Monotone Cubic Interpolation In the mathematical subfield of numerical analysis, monotone cubic interpolation is a variant of cubic interpolation that preserves monotonicity of the data set being interpolated. Monotonicity is preserved by linear interpolation but not guaranteed by cubic interpolation.Contents1 Monotone cubic Hermite interpolation1.1 Interpolant selection 1.2 Cubic interpolation2 Example implementation 3 References 4 External linksMonotone cubic Hermite interpolation[edit]Example showing nonmonotone cubic interpolation (in red) and monotone cubic interpolation (in blue) of a monotone data set.Monotone interpolation can be accomplished using cubic Hermite spline with the tangents m i displaystyle m_ i modified to ensure the monotonicity of the resulting Hermite spline. An algorithm is also available for monotone quintic Hermite interpolation. Interpolant selection[edit] There are several ways of selecting interpolating tangents for each data point [...More...]  "Monotone Cubic Interpolation" on: Wikipedia Yahoo Parouse 

Monotonic Function In mathematics, a monotonic function[1] [2](or monotone function[3]) is a function between ordered sets that preserves or reverses the given order. This concept first arose in calculus, and was later generalized to the more abstract setting of order theory.Contents1 Monotonicity in calculus and analysis1.1 Monotonic transformation 1.2 Some basic applications and results2 Monotonicity in topology 3 Monotonicity in functional analysis 4 Monotonicity in order theory 5 Monotonicity in the context of search algorithms 6 Boolean functions 7 See also 8 Notes 9 Bibliography 10 External linksMonotonicity in calculus and analysis[edit] In calculus, a function f displaystyle f defined on a subset of the real numbers with real values is called monotonic if and only if it is either entirely nonincreasing, or entirely nondecreasing.[2] That is, as per Fig [...More...]  "Monotonic Function" on: Wikipedia Yahoo Parouse 

Matrix Transpose In linear algebra, the transpose of a matrix is an operator which flips a matrix over its diagonal, that is it switches the row and column indices of the matrix by producing another matrix denoted as AT (also written A′, Atr, tA or At) [...More...]  "Matrix Transpose" on: Wikipedia Yahoo Parouse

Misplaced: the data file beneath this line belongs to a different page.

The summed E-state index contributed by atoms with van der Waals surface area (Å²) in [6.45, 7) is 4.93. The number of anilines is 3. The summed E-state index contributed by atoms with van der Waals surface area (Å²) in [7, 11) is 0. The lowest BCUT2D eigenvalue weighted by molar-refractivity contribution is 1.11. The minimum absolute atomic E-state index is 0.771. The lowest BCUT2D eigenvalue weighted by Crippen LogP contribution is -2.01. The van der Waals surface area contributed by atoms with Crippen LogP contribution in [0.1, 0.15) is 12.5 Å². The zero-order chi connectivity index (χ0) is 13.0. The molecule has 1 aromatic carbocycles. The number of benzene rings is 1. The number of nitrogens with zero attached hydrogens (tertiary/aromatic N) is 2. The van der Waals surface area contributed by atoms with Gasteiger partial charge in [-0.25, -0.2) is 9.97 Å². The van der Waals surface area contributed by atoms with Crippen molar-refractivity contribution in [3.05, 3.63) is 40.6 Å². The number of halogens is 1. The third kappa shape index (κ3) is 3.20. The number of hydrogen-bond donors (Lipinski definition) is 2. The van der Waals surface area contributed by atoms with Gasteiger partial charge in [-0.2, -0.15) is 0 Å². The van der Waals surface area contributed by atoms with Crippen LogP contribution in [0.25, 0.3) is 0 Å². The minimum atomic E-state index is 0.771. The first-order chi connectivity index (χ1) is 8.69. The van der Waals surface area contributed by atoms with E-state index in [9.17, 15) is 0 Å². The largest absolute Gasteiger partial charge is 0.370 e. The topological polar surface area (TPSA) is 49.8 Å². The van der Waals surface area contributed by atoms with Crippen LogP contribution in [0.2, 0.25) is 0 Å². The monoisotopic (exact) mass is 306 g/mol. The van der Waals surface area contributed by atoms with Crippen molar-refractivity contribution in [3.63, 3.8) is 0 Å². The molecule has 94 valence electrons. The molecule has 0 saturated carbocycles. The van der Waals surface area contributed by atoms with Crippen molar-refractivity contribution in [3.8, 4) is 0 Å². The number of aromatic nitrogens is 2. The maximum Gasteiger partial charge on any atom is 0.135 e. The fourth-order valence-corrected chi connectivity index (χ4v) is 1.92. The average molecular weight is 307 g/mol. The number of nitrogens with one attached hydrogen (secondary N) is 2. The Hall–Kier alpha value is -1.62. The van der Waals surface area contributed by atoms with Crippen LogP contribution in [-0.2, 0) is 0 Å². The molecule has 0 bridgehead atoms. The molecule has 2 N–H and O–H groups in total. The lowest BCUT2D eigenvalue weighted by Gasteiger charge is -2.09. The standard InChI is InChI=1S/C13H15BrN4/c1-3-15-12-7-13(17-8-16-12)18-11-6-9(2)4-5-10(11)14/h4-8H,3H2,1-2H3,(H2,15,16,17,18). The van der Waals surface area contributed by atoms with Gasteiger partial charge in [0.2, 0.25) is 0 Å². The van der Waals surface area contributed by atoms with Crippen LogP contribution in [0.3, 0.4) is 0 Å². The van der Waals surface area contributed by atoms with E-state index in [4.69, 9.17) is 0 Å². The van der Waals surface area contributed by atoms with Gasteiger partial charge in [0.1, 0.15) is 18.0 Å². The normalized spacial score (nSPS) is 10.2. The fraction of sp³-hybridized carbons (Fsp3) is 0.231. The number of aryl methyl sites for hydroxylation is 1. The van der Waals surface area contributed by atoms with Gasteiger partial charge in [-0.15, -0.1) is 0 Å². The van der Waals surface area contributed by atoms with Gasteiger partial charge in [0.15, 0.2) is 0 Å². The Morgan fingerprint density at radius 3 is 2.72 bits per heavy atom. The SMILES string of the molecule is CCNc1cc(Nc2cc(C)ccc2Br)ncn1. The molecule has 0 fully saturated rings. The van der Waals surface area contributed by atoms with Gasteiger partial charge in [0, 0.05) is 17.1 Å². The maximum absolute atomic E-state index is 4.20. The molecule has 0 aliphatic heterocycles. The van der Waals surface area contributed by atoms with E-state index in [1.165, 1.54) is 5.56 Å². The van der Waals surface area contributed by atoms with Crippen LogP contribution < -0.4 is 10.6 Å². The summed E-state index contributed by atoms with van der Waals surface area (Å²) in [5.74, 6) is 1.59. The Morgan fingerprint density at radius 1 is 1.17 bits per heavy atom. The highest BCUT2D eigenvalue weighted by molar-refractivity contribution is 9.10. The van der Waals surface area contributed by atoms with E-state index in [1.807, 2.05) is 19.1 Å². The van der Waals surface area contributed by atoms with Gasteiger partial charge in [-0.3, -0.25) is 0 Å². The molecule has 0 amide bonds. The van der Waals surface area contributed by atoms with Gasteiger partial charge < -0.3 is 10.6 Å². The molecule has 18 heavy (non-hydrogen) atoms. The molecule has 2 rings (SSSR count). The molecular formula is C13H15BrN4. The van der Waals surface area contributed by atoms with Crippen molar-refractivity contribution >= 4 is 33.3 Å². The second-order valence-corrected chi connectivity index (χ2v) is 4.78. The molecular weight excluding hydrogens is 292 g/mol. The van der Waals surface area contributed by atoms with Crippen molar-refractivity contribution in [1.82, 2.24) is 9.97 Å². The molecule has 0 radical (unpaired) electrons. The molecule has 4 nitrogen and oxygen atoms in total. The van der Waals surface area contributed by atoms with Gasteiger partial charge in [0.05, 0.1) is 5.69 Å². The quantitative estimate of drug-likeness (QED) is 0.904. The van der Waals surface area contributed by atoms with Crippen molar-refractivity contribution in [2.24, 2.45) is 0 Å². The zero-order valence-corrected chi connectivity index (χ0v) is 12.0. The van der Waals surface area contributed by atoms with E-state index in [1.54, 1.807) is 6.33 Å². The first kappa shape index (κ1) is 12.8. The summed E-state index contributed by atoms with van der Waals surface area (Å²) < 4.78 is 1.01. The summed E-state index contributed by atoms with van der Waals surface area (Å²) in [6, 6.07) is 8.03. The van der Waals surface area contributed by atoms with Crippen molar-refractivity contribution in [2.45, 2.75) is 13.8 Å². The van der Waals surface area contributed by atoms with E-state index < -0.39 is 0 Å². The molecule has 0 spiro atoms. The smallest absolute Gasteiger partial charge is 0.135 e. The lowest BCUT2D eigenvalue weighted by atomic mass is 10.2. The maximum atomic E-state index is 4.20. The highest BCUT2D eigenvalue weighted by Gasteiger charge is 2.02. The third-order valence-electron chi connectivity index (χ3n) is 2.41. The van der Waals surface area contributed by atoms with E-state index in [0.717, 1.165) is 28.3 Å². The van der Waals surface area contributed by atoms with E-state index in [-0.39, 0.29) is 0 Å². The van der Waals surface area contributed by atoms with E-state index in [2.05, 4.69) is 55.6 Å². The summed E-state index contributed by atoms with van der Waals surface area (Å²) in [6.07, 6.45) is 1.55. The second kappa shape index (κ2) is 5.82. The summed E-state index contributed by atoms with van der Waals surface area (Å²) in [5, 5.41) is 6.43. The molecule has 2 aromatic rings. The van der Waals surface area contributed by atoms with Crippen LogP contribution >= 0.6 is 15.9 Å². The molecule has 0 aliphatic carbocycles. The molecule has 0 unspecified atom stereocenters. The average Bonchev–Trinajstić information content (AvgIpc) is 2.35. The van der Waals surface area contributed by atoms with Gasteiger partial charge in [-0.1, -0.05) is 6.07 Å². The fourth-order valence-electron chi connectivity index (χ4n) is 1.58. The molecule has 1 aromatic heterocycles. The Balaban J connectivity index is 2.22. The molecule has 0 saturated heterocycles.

Numerical Analysis Numerical analysis Numerical analysis is the study of algorithms that use numerical approximation (as opposed to general symbolic manipulations) for the problems of mathematical analysis (as distinguished from discrete mathematics). One of the earliest mathematical writings is a Babylonian tablet from the Yale Babylonian Collection Yale Babylonian Collection (YBC 7289), which gives a sexagesimal numerical approximation of the square root of 2, the length of the diagonal in a unit square. Being able to compute the sides of a triangle (and hence, being able to compute square roots) is extremely important, for instance, in astronomy, carpentry and construction.[2] Numerical analysis Numerical analysis continues this long tradition of practical mathematical calculations [...More...]  "Numerical Analysis" on: Wikipedia Yahoo Parouse 

Tricubic Interpolation In the mathematical subfield numerical analysis, tricubic interpolation is a method for obtaining values at arbitrary points in 3D space of a function defined on a regular grid. The approach involves approximating the function locally by an expression of the form f ( x , y , z ) = ∑ i = 0 3 ∑ j = 0 3 ∑ k = 0 3 a i j k x i y j z k . displaystyle f(x,y,z)=sum _ i=0 ^ 3 sum _ j=0 ^ 3 sum _ k=0 ^ 3 a_ ijk x^ i y^ j z^ k [...More...]  "Tricubic Interpolation" on: Wikipedia Yahoo Parouse 

Hermite Interpolation In numerical analysis, Hermite interpolation, named after Charles Hermite, is a method of interpolating data points as a polynomial function. The generated Hermite interpolating polynomial is closely related to the Newton polynomial, in that both are derived from the calculation of divided differences. However, the Hermite interpolating polynomial may also be computed without using divided differences, see Chinese remainder theorem § Hermite interpolation. Unlike Newton interpolation, Hermite interpolation matches an unknown function both in observed value, and the observed value of its first m derivatives [...More...]  "Hermite Interpolation" on: Wikipedia Yahoo Parouse 

Multivariate Interpolation In numerical analysis, multivariate interpolation or spatial interpolation is interpolation on functions of more than one variable. The function to be interpolated is known at given points ( x i , y i , z i , … ) displaystyle (x_ i ,y_ i ,z_ i ,dots ) and the interpolation problem consist of yielding values at arbitrary points ( x , y , z , … ) displaystyle (x,y,z,dots ) . Multivariate interpolation [...More...]  "Multivariate Interpolation" on: Wikipedia Yahoo Parouse